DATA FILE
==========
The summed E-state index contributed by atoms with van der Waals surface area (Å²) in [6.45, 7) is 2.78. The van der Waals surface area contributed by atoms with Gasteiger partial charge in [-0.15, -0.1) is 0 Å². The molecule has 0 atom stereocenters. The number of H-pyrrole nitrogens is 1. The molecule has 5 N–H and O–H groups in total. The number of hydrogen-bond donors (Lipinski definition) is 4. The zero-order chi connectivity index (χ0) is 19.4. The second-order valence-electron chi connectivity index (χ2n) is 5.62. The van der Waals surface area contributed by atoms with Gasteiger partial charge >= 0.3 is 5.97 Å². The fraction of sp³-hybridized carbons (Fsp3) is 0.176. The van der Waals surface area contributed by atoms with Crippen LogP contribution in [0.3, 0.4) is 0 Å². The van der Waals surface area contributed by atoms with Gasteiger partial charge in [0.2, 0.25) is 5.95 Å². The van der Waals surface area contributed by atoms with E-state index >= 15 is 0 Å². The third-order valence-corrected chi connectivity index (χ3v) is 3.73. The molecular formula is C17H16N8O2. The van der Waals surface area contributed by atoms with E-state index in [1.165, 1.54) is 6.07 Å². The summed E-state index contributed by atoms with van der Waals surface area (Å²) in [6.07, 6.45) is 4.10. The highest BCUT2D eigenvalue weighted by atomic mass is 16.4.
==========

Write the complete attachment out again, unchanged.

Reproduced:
The summed E-state index contributed by atoms with van der Waals surface area (Å²) in [6.45, 7) is 2.78. The van der Waals surface area contributed by atoms with Gasteiger partial charge in [-0.15, -0.1) is 0 Å². The molecule has 0 atom stereocenters. The number of H-pyrrole nitrogens is 1. The molecule has 5 N–H and O–H groups in total. The number of hydrogen-bond donors (Lipinski definition) is 4. The zero-order chi connectivity index (χ0) is 19.4. The second-order valence-electron chi connectivity index (χ2n) is 5.62. The van der Waals surface area contributed by atoms with Gasteiger partial charge >= 0.3 is 5.97 Å². The fraction of sp³-hybridized carbons (Fsp3) is 0.176. The van der Waals surface area contributed by atoms with Crippen LogP contribution in [0.3, 0.4) is 0 Å². The van der Waals surface area contributed by atoms with Gasteiger partial charge in [0.2, 0.25) is 5.95 Å². The van der Waals surface area contributed by atoms with E-state index >= 15 is 0 Å². The third-order valence-corrected chi connectivity index (χ3v) is 3.73. The molecular formula is C17H16N8O2. The van der Waals surface area contributed by atoms with E-state index in [1.165, 1.54) is 6.07 Å². The summed E-state index contributed by atoms with van der Waals surface area (Å²) in [6.07, 6.45) is 4.10. The highest BCUT2D eigenvalue weighted by atomic mass is 16.4.